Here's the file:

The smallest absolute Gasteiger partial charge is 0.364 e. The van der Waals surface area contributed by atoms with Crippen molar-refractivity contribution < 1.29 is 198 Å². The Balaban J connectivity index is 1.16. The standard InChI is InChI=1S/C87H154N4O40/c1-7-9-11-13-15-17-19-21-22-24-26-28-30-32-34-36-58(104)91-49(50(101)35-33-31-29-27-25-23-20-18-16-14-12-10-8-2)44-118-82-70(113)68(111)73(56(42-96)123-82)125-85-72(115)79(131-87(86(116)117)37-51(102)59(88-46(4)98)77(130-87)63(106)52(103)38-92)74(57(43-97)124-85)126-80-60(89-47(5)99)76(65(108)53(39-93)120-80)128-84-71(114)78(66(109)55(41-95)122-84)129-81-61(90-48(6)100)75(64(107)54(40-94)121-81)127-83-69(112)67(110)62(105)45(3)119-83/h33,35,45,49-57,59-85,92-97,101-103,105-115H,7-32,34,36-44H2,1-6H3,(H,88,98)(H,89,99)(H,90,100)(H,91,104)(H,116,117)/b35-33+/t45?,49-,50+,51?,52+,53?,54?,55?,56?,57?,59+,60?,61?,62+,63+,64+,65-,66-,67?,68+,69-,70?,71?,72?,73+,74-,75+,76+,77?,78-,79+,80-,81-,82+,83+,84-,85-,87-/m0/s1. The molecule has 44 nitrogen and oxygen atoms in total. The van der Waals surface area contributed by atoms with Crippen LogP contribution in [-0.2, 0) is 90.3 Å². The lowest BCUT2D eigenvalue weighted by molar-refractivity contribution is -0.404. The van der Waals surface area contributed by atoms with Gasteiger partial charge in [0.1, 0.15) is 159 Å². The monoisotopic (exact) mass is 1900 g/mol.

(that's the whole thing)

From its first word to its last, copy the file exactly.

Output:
The smallest absolute Gasteiger partial charge is 0.364 e. The van der Waals surface area contributed by atoms with Crippen molar-refractivity contribution < 1.29 is 198 Å². The Balaban J connectivity index is 1.16. The standard InChI is InChI=1S/C87H154N4O40/c1-7-9-11-13-15-17-19-21-22-24-26-28-30-32-34-36-58(104)91-49(50(101)35-33-31-29-27-25-23-20-18-16-14-12-10-8-2)44-118-82-70(113)68(111)73(56(42-96)123-82)125-85-72(115)79(131-87(86(116)117)37-51(102)59(88-46(4)98)77(130-87)63(106)52(103)38-92)74(57(43-97)124-85)126-80-60(89-47(5)99)76(65(108)53(39-93)120-80)128-84-71(114)78(66(109)55(41-95)122-84)129-81-61(90-48(6)100)75(64(107)54(40-94)121-81)127-83-69(112)67(110)62(105)45(3)119-83/h33,35,45,49-57,59-85,92-97,101-103,105-115H,7-32,34,36-44H2,1-6H3,(H,88,98)(H,89,99)(H,90,100)(H,91,104)(H,116,117)/b35-33+/t45?,49-,50+,51?,52+,53?,54?,55?,56?,57?,59+,60?,61?,62+,63+,64+,65-,66-,67?,68+,69-,70?,71?,72?,73+,74-,75+,76+,77?,78-,79+,80-,81-,82+,83+,84-,85-,87-/m0/s1. The molecule has 44 nitrogen and oxygen atoms in total. The van der Waals surface area contributed by atoms with Crippen LogP contribution in [-0.2, 0) is 90.3 Å². The lowest BCUT2D eigenvalue weighted by molar-refractivity contribution is -0.404. The van der Waals surface area contributed by atoms with Gasteiger partial charge in [0.1, 0.15) is 159 Å². The monoisotopic (exact) mass is 1900 g/mol.